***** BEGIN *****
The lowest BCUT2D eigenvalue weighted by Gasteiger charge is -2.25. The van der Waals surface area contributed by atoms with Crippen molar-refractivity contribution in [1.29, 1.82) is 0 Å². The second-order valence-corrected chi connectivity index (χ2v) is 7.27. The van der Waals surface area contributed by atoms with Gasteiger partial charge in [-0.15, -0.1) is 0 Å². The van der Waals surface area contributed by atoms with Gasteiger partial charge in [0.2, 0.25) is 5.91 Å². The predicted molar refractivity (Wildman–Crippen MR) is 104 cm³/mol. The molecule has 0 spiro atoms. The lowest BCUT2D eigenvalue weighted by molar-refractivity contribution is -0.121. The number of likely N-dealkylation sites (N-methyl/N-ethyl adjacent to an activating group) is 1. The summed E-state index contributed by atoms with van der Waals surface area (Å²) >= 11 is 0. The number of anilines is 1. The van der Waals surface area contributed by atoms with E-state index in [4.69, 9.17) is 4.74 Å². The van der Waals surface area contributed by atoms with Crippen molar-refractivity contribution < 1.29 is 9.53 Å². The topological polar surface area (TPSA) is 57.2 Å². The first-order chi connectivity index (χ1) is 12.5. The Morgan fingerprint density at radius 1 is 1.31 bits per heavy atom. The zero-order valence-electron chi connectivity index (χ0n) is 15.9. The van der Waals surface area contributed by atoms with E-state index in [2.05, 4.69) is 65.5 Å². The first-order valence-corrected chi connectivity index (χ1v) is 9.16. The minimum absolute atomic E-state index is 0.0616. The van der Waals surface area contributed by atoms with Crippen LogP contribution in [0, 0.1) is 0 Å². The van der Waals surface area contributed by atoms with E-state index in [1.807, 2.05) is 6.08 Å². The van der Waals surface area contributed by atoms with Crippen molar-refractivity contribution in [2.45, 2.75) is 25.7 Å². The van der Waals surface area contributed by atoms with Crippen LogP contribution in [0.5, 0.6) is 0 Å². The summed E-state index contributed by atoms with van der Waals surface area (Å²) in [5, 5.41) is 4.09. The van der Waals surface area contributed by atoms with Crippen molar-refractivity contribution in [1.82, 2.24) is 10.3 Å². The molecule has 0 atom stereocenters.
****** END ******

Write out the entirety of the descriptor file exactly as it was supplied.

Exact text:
The lowest BCUT2D eigenvalue weighted by Gasteiger charge is -2.25. The van der Waals surface area contributed by atoms with Crippen molar-refractivity contribution in [1.29, 1.82) is 0 Å². The second-order valence-corrected chi connectivity index (χ2v) is 7.27. The van der Waals surface area contributed by atoms with Gasteiger partial charge in [-0.15, -0.1) is 0 Å². The van der Waals surface area contributed by atoms with Gasteiger partial charge in [0.2, 0.25) is 5.91 Å². The predicted molar refractivity (Wildman–Crippen MR) is 104 cm³/mol. The molecule has 0 spiro atoms. The lowest BCUT2D eigenvalue weighted by molar-refractivity contribution is -0.121. The number of likely N-dealkylation sites (N-methyl/N-ethyl adjacent to an activating group) is 1. The summed E-state index contributed by atoms with van der Waals surface area (Å²) >= 11 is 0. The number of anilines is 1. The van der Waals surface area contributed by atoms with E-state index in [4.69, 9.17) is 4.74 Å². The van der Waals surface area contributed by atoms with Crippen molar-refractivity contribution < 1.29 is 9.53 Å². The topological polar surface area (TPSA) is 57.2 Å². The first-order chi connectivity index (χ1) is 12.5. The Morgan fingerprint density at radius 1 is 1.31 bits per heavy atom. The zero-order valence-electron chi connectivity index (χ0n) is 15.9. The van der Waals surface area contributed by atoms with E-state index in [2.05, 4.69) is 65.5 Å². The first-order valence-corrected chi connectivity index (χ1v) is 9.16. The minimum absolute atomic E-state index is 0.0616. The van der Waals surface area contributed by atoms with Crippen LogP contribution in [0, 0.1) is 0 Å². The van der Waals surface area contributed by atoms with E-state index in [1.807, 2.05) is 6.08 Å². The van der Waals surface area contributed by atoms with Crippen molar-refractivity contribution in [2.45, 2.75) is 25.7 Å². The van der Waals surface area contributed by atoms with Crippen LogP contribution in [0.5, 0.6) is 0 Å². The summed E-state index contributed by atoms with van der Waals surface area (Å²) in [5, 5.41) is 4.09. The van der Waals surface area contributed by atoms with Crippen molar-refractivity contribution in [1.82, 2.24) is 10.3 Å². The molecule has 0 atom stereocenters.